Tuesday, October 25, 2011

A gentle reminder

Dear Reader, this is a gentle reminder to you that if you are a parking garage, your comments will be deleted without comment, as are the comments of all spam whores.

Monday, October 24, 2011

The 99 per centers and the Quislings

I guess I'm a ninety nine per center-I mean, who isn't, when their next paycheck or contract job contains a soupcon of doubt-and that's assuming that there's some sort of opportunity to get paid in the immediate future?

Not to mention a student loan overhang the size of Mount Rushmore, either. It's not just for twentysomethings any more. If it wasn't for President Bush and his pen back in 2007, I'd be in a lot worse shape than I am now. There's some comfort in knowing that the balance of my student loan debt will be forgiven when I'm 87.

Where was I? Oh, I remember. Too much parallel thinking this morning, which is how I tend to roll.

We've all seen the "I am not the 99 per cent" screed that was allegedly written by some college student somewhere, which has become a focus point for the credulous, kind of like a psychic bug zapper-it looks pretty, but get too close and Wall Street'll have your ass on a plate by lunch time.

There's no future in being a Quisling.

For those of you who've been out of the country, Vidkun Quisling was a Norwegian Nazi (there he is in the photo on the left, schmoozing with Himmler) who, when the Nazis had no more use for him because they'd become extinct, became extinct himself at the hands of a firing squad in late 1945.

The moral of this part of the story is, as my old man used to say "It is never a good idea to rise too far above your station in life." To that, because I'm the family patriarch (and what a thought THAT is) I would add it is never a good idea to forget where you came from and who your people were. Being Wall Street's bitch will inevitably bite you in the ass, just as being Hitler's bitch settled old Vidkun's hash for good.

The following illustrates the principle.

Back in slavery days, ole Massuh told the house negroes that they were better than the field hands because they slept in a bed, dressed in real clothes, and worked in the house instead of out in the field or the stable with the heat and the sweat and the stink. And a lot of the house negroes believed this gross canard, to their discredit. But when ole Massuh had lost his roll at the faro tables, having been righteously skinned by riverboat card sharps, all the negroes without exception, field hands, house negroes, and even some of old Massuh's progeny from his late night drunken rambles in the slave quarters went on the auction block to be sold to the highest bidder without exception.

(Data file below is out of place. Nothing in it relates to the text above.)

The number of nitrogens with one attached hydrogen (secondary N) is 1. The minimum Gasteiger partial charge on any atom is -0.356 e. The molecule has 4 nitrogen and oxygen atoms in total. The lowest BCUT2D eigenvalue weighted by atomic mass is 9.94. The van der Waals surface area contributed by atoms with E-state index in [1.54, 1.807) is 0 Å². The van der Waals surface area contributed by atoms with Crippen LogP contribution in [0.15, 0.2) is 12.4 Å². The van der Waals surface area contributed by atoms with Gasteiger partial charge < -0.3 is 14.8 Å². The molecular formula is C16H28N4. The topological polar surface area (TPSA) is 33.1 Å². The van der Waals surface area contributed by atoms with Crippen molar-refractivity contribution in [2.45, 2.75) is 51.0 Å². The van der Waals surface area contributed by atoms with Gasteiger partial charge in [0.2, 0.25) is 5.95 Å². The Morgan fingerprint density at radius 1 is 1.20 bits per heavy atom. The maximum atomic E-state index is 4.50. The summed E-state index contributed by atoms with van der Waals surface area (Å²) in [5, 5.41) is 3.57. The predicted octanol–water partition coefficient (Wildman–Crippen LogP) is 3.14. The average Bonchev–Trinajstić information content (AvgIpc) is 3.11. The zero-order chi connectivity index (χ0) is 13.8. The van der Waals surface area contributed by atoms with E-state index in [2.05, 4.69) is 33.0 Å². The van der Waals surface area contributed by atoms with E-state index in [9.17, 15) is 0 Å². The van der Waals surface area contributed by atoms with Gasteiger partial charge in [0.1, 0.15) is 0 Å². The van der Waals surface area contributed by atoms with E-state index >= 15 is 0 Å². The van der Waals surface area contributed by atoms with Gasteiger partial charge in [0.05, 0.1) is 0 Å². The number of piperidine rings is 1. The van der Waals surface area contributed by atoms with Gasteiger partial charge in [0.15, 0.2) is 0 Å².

Friday, October 14, 2011

The Great Commoner and the Huckster

Sometimes you see stuff that just makes you cringe. This campaign button from the 2008 presidential campaign makes me wince.

The usually unimpeachable source tells us that Bryan was a devout Presbyterian, a supporter of popular democracy, an enemy of gold, banks and railroads, a leader of the silverite movement in the 1890s, a peace advocate, a prohibitionist, and an opponent of Darwinism on religious grounds.

The Huckster, as they called him in Arkansas, is none of these things and never was.

Bryan was a deeply religious, principled midwesterner who attained high office but never became President in three tries, and he always fought for the oppressed and the victims of corporate greed. Huckabee, by contrast, is a bible thumping tea bagger who got a talk radio job and decided he'd rather boo from the sidelines than fight for principle in the blood and sweat of the arena.

Bryan never gave up.

Another president, Theodore Roosevelt, once mused on the difference between fighters and quitters:

It is not the critic who counts: not the man who points out how the strong man stumbles or where the doer of deeds could have done better. The credit belongs to the man who is actually in the arena, whose face is marred by dust and sweat and blood, who strives valiantly, who errs and comes up short again and again, because there is no effort without error or shortcoming, but who knows the great enthusiasms, the great devotions, who spends himself for a worthy cause; who, at the best, knows, in the end, the triumph of high achievement, and who, at the worst, if he fails, at least he fails while daring greatly, so that his place shall never be with those cold and timid souls who knew neither victory nor defeat.